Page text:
The Exchange notes that the proposed rule change would not impact a Market-Maker's requirements to abide by Exchange Rules 4.1 (Just and Equitable Principles of Trade), 4.18 (Prevention of the Misuse of Material, Nonpublic Information), and 6.9 (Solicited Transactions). As such, a Market-Maker would still be prohibited from, for example, learning (via solicitation) that a large order is being sent to the Exchange and therefore widening its quotes. Indeed, while this could theoretically occur regarding non-AIM/SAM solicitation orders, the Exchange currently prohibits this activity. Moreover, because upon entry, an AIM/SAM order is “stopped” for its full quantity at the contra order's price, if a Market-Maker were to widen his quotes, it would not impact the price of the trade. Also, because many classes on the Exchange have a number of Market-Makers appointed, the widening of quotes by one Market-Maker would likely have limited impact on the NBBO (and indeed, it is possible that the solicited Market-Maker that is widening quotes would not on the NBBO in the first place). As previously noted, however, the Exchange does not believe the changes in this proposal will adversely effect Market-Maker quoting.

Finally, in addition to the above general prohibitions, the proposed Start Printed Page 15267prohibition against a Market-Maker modifying its pre-programmed responses to Request for Responses based on information regarding a particular Agency Order or solicited order serves to protect investors and the public interest.

B. Self-Regulatory Organization's Statement on Burden on Competition

CBOE does not believe that the proposed rule change will impose any burden on competition that is not necessary or appropriate in furtherance of the purposes of the Act.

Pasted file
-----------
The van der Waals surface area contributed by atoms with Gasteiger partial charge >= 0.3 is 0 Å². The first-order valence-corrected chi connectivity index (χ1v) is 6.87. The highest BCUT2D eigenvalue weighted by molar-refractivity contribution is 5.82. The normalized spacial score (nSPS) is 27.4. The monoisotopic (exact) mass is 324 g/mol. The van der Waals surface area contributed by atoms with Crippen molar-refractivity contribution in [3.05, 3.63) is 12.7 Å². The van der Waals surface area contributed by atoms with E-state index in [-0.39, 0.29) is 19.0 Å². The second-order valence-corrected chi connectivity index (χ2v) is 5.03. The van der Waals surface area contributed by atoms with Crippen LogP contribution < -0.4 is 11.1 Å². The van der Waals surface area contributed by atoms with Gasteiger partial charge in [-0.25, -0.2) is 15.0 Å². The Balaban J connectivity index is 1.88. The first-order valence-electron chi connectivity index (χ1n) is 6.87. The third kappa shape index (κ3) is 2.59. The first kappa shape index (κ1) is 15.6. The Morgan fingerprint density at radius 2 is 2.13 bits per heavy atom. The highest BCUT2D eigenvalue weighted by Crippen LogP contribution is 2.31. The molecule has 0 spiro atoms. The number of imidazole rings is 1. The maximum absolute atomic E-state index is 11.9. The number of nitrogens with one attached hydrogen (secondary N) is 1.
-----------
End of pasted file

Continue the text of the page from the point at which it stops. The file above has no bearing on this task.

CBOE does not believe that the proposed rule change will impose any burden on intramarket competition that is not necessary or appropriate in furtherance of the purposes of the Act because it actually provides the opportunity for a market participant to be solicited on an order when such market participant currently does not have that opportunity (the Market-Maker assigned to that option class). Furthermore, the Exchange does not believe soliciting Market-Makers will negatively impact auction responses. As noted above, the Exchange believes that an Auction with a solicited Market-Maker as contra should have no bearing on whether a competitive and interested responder will respond, nor should it have any bearing on which price that interested Market-Maker would place on his response. The Exchange also believes that exposure to an electronic auction following a solicitation encourages competition; thus, expanding the pool of available solicited parties prior to the initiation of an Auction further exposes orders to competitive Auctions and results in a higher level of potential execution quality for customers.

CBOE does not believe that the proposed rule change will impose any burden on intermarket competition that is not necessary or appropriate in furtherance of the purposes of the Act because the proposed change applies only to trading on CBOE. However, the opportunity for a Market-Maker to be solicited on an order in a class to which he is assigned may make CBOE a more attractive marketplace by giving more trading opportunities to Market-Makers as well as providing greater volume and liquidity, thereby enhancing competition. As such, to the extent that the proposed change makes CBOE a more attractive marketplace to market participants on other exchanges, such market participants may elect to become CBOE market participants.